Title
A new highly penetrant form of obesity due to deletions on chromosome 16p11.2 A new highly penetrant form of obesity due to deletions on chromosome 16p11.2
Author
Faculty/Department
Faculty of Pharmaceutical, Biomedical and Veterinary Sciences . Biomedical Sciences
Publication type
article
Publication
London ,
Subject
Human medicine
Source (journal)
Nature. - London
Volume/pages
463(2010) :7281 , p. 671-675
ISSN
0028-0836
ISI
000274193900038
Carrier
E
Target language
English (eng)
Full text (Publishers DOI)
Affiliation
University of Antwerp
Abstract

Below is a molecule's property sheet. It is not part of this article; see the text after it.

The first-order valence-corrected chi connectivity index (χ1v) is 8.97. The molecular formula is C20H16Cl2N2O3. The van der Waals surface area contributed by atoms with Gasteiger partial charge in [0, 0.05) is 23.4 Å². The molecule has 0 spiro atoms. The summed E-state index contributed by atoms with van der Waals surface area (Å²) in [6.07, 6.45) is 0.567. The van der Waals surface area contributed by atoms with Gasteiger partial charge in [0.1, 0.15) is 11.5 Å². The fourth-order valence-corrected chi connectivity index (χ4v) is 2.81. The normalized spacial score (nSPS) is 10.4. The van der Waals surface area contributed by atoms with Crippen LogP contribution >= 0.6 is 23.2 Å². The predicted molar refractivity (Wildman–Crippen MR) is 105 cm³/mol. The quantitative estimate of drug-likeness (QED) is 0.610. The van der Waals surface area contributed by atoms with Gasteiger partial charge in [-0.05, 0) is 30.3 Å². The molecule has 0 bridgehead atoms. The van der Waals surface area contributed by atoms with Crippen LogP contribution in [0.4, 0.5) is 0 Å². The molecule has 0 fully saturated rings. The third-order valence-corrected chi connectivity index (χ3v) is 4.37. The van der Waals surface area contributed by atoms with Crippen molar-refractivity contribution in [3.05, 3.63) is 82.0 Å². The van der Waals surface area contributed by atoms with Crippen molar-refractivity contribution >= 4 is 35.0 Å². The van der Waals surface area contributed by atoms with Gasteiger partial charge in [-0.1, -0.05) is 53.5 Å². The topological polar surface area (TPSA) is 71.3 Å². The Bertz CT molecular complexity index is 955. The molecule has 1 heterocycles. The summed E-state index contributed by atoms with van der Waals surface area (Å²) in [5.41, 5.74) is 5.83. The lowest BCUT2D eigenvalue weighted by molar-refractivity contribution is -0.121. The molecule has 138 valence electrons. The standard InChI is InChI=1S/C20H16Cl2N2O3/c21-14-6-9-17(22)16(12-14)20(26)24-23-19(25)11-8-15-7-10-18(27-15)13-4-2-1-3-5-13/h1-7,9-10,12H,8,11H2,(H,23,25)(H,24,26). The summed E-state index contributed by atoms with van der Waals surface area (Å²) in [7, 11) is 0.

Obesity has become a major worldwide challenge to public health, owing to an interaction between the Western obesogenic environment and a strong genetic contribution1. Recent extensive genome-wide association studies (GWASs) have identified numerous single nucleotide polymorphisms associated with obesity, but these loci together account for only a small fraction of the known heritable component1. Thus, the common disease, common variant hypothesis is increasingly coming under challenge2. Here we report a highly penetrant form of obesity, initially observed in 31 subjects who were heterozygous for deletions of at least 593 kilobases at 16p11.2 and whose ascertainment included cognitive deficits. Nineteen similar deletions were identified from GWAS data in 16,053 individuals from eight European cohorts. These deletions were absent from healthy non-obese controls and accounted for 0.7% of our morbid obesity cases (body mass index (BMI) ≥ 40 kg m-2 or BMI standard deviation score ≥ 4; P = 6.4 × 10-8, odds ratio 43.0), demonstrating the potential importance in common disease of rare variants with strong effects. This highlights a promising strategy for identifying missing heritability in obesity and other complex traits: cohorts with extreme phenotypes are likely to be enriched for rare variants, thereby improving power for their discovery. Subsequent analysis of the loci so identified may well reveal additional rare variants that further contribute to the missing heritability, as recently reported for SIM1 (ref. 3). The most productive approach may therefore be to combine the power of the extreme4 in small, well-phenotyped cohorts, with targeted follow-up in case-control and population cohorts.
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